Anya Kamenetz’s newest book, DIY U (to be released April 2010) explores the do-it-yourself model of university and education more generally that is rising in importantce. In a preview article written for Chelsea Green, she explores several trends that are well worth considering. Not all of these trends translate to the Canadian context completely but I think they still matter here. Here’s a quote from the article on the four things Anya Kamenetz knows for sure about the future of higher education:
1. The promise of free or marginal-cost open-source content, techno-hybridization, unbundling of educational functions, and learner-centered educational experiences and paths is too powerful to ignore. These changes are inevitable. They are happening now. Innovative private colleges like Southern New Hampshire and for-profits like Grand Canyon, upstarts like BYU–Idaho and Western Governor’s University, and community colleges like Foothill-De Anza represent the future.
2. However, these changes will not automatically become pervasive. Many existing institutions, especially those with the greatest reserves of wealth and reputation, will manage to remain outwardly, physically the same for decades, and to charge ever-higher tuition, even as enrollment shifts more and more toward the for-profits and community colleges and other places that adopt these changes.
3. In order to short-circuit the cost spiral, and provide access to appropriate education and training for people of all backgrounds, there is much hard work to be done in the way schools are funded and accreditation and transfer policies are set. College leaders need to have the will to change, as Chancellor Kirwan did at the University of Maryland, recognizing the central importance of efficiencies and changing the relationship between universities and their funders. Political leaders need to legislate change, as Senator Dick Durbin is by calling for open textbooks, and Bob Shireman by proposing to link funding for student loans to a college’s proportion of Pell-eligible students. Above all, learners and their families need to recognize that alternatives to the status quo exist and demand change.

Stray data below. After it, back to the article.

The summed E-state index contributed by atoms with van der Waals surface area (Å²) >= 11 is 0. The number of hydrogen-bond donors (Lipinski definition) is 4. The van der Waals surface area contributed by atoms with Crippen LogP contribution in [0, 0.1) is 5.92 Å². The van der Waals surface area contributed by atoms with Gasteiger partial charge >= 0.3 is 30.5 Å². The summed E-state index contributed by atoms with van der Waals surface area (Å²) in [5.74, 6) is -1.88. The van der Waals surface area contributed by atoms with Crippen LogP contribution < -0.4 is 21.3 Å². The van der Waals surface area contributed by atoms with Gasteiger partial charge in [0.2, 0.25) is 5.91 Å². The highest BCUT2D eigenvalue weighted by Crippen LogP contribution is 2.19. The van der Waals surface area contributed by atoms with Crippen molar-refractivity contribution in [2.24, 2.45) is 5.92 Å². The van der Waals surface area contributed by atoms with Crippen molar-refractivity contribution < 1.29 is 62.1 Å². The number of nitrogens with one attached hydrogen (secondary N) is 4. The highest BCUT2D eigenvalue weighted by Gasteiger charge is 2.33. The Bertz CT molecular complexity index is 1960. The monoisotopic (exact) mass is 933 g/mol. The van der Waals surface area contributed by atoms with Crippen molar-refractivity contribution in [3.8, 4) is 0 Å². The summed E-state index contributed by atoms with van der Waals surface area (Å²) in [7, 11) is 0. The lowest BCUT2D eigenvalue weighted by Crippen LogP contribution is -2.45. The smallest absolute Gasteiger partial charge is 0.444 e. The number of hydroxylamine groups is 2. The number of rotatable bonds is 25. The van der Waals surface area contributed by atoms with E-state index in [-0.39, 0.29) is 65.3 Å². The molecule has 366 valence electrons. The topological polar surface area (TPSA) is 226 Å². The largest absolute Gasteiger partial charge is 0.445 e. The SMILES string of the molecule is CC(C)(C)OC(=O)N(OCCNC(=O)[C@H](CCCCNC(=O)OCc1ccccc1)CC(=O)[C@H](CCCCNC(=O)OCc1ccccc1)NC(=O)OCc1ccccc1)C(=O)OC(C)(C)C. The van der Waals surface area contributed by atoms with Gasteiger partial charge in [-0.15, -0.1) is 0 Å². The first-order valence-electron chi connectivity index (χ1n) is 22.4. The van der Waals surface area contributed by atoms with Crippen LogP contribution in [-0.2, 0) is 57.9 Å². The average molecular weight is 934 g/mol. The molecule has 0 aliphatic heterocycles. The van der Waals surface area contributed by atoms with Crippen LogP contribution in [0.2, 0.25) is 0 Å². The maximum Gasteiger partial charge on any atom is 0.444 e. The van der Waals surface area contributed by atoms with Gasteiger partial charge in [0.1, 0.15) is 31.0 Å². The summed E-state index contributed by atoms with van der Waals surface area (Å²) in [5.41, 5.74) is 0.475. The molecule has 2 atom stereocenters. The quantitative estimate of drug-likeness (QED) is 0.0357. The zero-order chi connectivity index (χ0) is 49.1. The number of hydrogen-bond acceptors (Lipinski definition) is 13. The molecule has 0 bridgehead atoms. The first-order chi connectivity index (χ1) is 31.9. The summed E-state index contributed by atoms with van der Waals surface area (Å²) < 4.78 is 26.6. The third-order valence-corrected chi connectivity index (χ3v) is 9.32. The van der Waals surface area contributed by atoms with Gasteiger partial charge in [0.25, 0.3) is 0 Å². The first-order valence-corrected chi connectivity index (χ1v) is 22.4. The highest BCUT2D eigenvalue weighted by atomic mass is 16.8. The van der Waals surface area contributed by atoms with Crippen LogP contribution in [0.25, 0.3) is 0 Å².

4. The one thing that can change dramatically and relatively swiftly is the public perception of where the true value and quality of higher education lies. It’s no longer about the automatic four-year degree for all. Institutions can’t rely any more on history, reputation, exclusivity, and cost; we now have the ability to peer inside the classroom as professors are lecturing and see students’ assignments published to the world. So we have both the ability and the obligation to look at demonstrated results.
Libraries and librarians are not mentioned anywhere, so some interpretative work is needed to make sense of this. Firstly, the prospect of “unbundling of educational functions” could be bad news for libraries. If the academic experience is broken down into a set of experiences unrelated to each other, much will be lost including some of the historical reasons for academic libraries. One possible future of the academic library might be to position itself as a student’s home base through their studies; they may take many different courses with different instructors but they will always have a librarian to turn to. Another option is to seek deeper connections with instructors and make the case that library skills in research and evaluation of information are crucial to both academic study and long term success. Kamenetz sees a future with a greater emphasis on outcomes, skills and projects. I think librarians are well posed to meet that change.